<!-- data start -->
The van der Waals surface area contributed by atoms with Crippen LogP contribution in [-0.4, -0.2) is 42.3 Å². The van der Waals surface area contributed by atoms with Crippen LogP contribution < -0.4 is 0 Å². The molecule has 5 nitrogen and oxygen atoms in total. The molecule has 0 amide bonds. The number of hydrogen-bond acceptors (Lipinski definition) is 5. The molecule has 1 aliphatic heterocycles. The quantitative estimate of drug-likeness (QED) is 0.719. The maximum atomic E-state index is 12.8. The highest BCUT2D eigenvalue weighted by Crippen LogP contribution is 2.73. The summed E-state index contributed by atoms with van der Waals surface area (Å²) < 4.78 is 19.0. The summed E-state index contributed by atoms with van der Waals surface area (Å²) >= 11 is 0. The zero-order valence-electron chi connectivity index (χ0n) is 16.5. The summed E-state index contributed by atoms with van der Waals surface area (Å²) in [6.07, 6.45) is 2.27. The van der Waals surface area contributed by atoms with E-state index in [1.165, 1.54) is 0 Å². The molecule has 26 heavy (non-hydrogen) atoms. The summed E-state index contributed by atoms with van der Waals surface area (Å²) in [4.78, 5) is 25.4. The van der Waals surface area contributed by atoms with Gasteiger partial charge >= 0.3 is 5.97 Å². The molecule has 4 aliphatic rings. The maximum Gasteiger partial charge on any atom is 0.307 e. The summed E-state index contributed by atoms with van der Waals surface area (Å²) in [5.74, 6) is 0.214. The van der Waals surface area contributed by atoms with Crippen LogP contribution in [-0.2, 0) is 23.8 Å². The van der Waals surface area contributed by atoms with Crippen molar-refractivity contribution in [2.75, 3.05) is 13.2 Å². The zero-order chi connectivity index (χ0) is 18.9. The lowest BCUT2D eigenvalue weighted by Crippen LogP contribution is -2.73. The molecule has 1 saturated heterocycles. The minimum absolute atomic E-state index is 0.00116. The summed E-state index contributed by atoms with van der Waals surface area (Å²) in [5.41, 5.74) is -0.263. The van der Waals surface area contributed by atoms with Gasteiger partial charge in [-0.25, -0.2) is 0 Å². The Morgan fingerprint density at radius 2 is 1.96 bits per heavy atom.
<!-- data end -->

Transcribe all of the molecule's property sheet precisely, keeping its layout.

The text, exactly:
The van der Waals surface area contributed by atoms with Crippen LogP contribution in [-0.4, -0.2) is 42.3 Å². The van der Waals surface area contributed by atoms with Crippen LogP contribution < -0.4 is 0 Å². The molecule has 5 nitrogen and oxygen atoms in total. The molecule has 0 amide bonds. The number of hydrogen-bond acceptors (Lipinski definition) is 5. The molecule has 1 aliphatic heterocycles. The quantitative estimate of drug-likeness (QED) is 0.719. The maximum atomic E-state index is 12.8. The highest BCUT2D eigenvalue weighted by Crippen LogP contribution is 2.73. The summed E-state index contributed by atoms with van der Waals surface area (Å²) < 4.78 is 19.0. The summed E-state index contributed by atoms with van der Waals surface area (Å²) >= 11 is 0. The zero-order valence-electron chi connectivity index (χ0n) is 16.5. The summed E-state index contributed by atoms with van der Waals surface area (Å²) in [6.07, 6.45) is 2.27. The van der Waals surface area contributed by atoms with E-state index in [1.165, 1.54) is 0 Å². The molecule has 26 heavy (non-hydrogen) atoms. The summed E-state index contributed by atoms with van der Waals surface area (Å²) in [4.78, 5) is 25.4. The van der Waals surface area contributed by atoms with Gasteiger partial charge >= 0.3 is 5.97 Å². The molecule has 4 aliphatic rings. The maximum Gasteiger partial charge on any atom is 0.307 e. The summed E-state index contributed by atoms with van der Waals surface area (Å²) in [5.74, 6) is 0.214. The van der Waals surface area contributed by atoms with Crippen LogP contribution in [-0.2, 0) is 23.8 Å². The van der Waals surface area contributed by atoms with Crippen molar-refractivity contribution in [2.75, 3.05) is 13.2 Å². The zero-order chi connectivity index (χ0) is 18.9. The lowest BCUT2D eigenvalue weighted by Crippen LogP contribution is -2.73. The molecule has 1 saturated heterocycles. The minimum absolute atomic E-state index is 0.00116. The summed E-state index contributed by atoms with van der Waals surface area (Å²) in [5.41, 5.74) is -0.263. The van der Waals surface area contributed by atoms with Gasteiger partial charge in [-0.25, -0.2) is 0 Å². The Morgan fingerprint density at radius 2 is 1.96 bits per heavy atom.